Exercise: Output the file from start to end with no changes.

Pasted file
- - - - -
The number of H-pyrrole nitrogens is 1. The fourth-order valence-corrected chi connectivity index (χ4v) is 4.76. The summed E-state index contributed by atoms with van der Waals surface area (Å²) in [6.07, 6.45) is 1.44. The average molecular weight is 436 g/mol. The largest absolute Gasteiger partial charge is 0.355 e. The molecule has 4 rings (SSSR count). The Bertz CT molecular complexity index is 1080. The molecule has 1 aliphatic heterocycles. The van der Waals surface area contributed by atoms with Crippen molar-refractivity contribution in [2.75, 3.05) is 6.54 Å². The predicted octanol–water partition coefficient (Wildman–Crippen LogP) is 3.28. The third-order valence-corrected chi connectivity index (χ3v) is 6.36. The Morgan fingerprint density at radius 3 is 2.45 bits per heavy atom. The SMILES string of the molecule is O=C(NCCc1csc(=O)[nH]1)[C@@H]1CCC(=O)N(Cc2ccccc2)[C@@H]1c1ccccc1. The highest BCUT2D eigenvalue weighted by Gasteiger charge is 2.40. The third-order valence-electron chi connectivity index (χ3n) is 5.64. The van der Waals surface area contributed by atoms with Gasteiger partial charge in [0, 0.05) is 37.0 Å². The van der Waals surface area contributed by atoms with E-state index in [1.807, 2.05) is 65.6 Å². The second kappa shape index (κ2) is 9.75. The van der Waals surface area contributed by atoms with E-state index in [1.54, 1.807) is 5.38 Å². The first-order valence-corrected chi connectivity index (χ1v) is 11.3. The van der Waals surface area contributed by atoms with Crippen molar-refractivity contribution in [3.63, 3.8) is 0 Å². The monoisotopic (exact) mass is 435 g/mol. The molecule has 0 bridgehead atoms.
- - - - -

The number of H-pyrrole nitrogens is 1. The fourth-order valence-corrected chi connectivity index (χ4v) is 4.76. The summed E-state index contributed by atoms with van der Waals surface area (Å²) in [6.07, 6.45) is 1.44. The average molecular weight is 436 g/mol. The largest absolute Gasteiger partial charge is 0.355 e. The molecule has 4 rings (SSSR count). The Bertz CT molecular complexity index is 1080. The molecule has 1 aliphatic heterocycles. The van der Waals surface area contributed by atoms with Crippen molar-refractivity contribution in [2.75, 3.05) is 6.54 Å². The predicted octanol–water partition coefficient (Wildman–Crippen LogP) is 3.28. The third-order valence-corrected chi connectivity index (χ3v) is 6.36. The Morgan fingerprint density at radius 3 is 2.45 bits per heavy atom. The SMILES string of the molecule is O=C(NCCc1csc(=O)[nH]1)[C@@H]1CCC(=O)N(Cc2ccccc2)[C@@H]1c1ccccc1. The highest BCUT2D eigenvalue weighted by Gasteiger charge is 2.40. The third-order valence-electron chi connectivity index (χ3n) is 5.64. The van der Waals surface area contributed by atoms with Gasteiger partial charge in [0, 0.05) is 37.0 Å². The van der Waals surface area contributed by atoms with E-state index in [1.807, 2.05) is 65.6 Å². The second kappa shape index (κ2) is 9.75. The van der Waals surface area contributed by atoms with E-state index in [1.54, 1.807) is 5.38 Å². The first-order valence-corrected chi connectivity index (χ1v) is 11.3. The van der Waals surface area contributed by atoms with Crippen molar-refractivity contribution in [3.63, 3.8) is 0 Å². The monoisotopic (exact) mass is 435 g/mol. The molecule has 0 bridgehead atoms.